National Living Wage to at least £11 per hour

Conservative Party Conference to Announce Significant Policy Change

Minimum wage increase

Minimum wage increase

Chancellor Jeremy Hunt is set to announce a significant policy change, in a bid to shift the focus of the ongoing Conservative Party Conference.

Amid escalating debates over high levels of taxation, Hunt’s announcement aims to position the Conservative Party as champions of “workers versus shirkers.”

The centrepiece of this announcement is the plan to increase the National Living Wage to at least £11 per hour starting from April next year, benefiting approximately two million of the lowest-paid workers in the country.

In addition to the minimum wage increase, Hunt is also set to introduce stricter sanctions on benefit claimants who refuse to seek employment, potentially affecting up to 100,000 individuals.

Hunt’s announcement comes as a response to the growing demand from senior Tories, including some ministers, to lower taxes before the upcoming election. However, Sunak has been cautious about committing to tax cuts before the election, emphasising the importance of combating inflation.

As the debate over tax cuts continues within the Conservative Party, there is increasing pressure to prioritise tax cuts that benefit workers rather than wealthier individuals and older voters. The Institute for Fiscal Studies recently warned of a record increase in taxes per household since 2019.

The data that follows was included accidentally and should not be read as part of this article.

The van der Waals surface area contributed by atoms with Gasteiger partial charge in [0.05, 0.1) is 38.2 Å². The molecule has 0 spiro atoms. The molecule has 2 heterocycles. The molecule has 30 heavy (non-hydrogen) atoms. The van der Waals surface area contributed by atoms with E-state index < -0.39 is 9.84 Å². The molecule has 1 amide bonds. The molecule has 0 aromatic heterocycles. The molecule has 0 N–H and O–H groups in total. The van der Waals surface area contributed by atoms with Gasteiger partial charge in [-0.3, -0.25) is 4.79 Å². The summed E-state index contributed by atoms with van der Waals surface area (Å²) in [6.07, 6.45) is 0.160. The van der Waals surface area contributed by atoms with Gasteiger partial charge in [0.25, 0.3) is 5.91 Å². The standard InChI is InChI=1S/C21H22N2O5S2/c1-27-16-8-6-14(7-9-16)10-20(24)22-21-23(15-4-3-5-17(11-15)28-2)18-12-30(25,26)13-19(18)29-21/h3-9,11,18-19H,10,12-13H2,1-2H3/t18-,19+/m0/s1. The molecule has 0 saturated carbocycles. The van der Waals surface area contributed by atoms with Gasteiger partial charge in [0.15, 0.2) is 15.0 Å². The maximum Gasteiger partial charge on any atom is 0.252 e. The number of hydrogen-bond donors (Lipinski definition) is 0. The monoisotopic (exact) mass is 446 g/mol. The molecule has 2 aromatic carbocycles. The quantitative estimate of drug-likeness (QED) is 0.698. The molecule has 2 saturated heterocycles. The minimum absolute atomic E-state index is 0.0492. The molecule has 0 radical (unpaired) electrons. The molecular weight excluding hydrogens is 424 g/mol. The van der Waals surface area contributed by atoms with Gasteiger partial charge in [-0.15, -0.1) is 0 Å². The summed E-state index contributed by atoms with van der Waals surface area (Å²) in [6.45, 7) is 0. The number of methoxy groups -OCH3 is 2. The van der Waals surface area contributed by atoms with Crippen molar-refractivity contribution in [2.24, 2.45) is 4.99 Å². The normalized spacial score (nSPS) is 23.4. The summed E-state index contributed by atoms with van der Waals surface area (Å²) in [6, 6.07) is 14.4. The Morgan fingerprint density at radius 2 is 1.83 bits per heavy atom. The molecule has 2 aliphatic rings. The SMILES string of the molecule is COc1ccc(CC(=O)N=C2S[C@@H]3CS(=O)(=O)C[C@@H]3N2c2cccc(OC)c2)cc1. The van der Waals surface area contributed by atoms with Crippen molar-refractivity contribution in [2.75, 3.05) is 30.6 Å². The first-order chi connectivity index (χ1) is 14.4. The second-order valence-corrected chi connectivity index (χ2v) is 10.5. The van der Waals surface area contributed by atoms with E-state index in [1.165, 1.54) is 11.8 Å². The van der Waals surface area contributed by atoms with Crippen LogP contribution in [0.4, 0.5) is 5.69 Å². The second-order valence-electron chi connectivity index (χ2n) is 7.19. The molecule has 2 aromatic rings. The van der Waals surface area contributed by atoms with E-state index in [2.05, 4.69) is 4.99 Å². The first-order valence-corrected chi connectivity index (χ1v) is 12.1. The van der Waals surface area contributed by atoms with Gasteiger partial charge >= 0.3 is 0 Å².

Experts React

Terry Payne, Global Managing Director of leading recruitment agency Aspire, expressed his views on this anticipated development, stating:

“This has been a long time coming and could start to make a difference to millions of people struggling to make ends meet and finding themselves falling into more debt every month. Another 58p or so an hour might not sound like a lot, but across a month, it might just mean that people who can’t pay their rent or mortgage or put food on the table for their family are able to do so. It’s certainly a step in the right direction, but more could and should be done by the government.”

Ben Harrison, Director of the Work Foundation at Lancaster University, said:

“It is welcome that the Chancellor has announced the National Living Wage will increase by to at least £11 per hour in April 2024.

“But the Government is seriously mistaken if they think toughening sanctions for some of the most vulnerable people in society will result in more people in good quality, secure and long-term employment.

“Pushing people into ‘any job’ will not alleviate worker shortages that some sectors are facing, and the Department for Work and Pensions’ own evidence from 2020 suggests sanctions are not effective and slow people’s progress back into work.

“To tackle persistent worker shortages amidst record long-term illness we need to avoid more punitive measures and focus on tailored support for jobseekers with different needs, and a renewed drive to work with employers to increase the quality of jobs on offer.”


The Conservative Party Conference is set to be a pivotal moment in the ongoing political debate over tax cuts and the cost of living crisis. Chancellor Jeremy Hunt’s announcement of a significant policy change will be closely watched, as it could have a major impact on millions of workers and businesses across the UK.

Pin It on Pinterest

Share This
Verified by MonsterInsights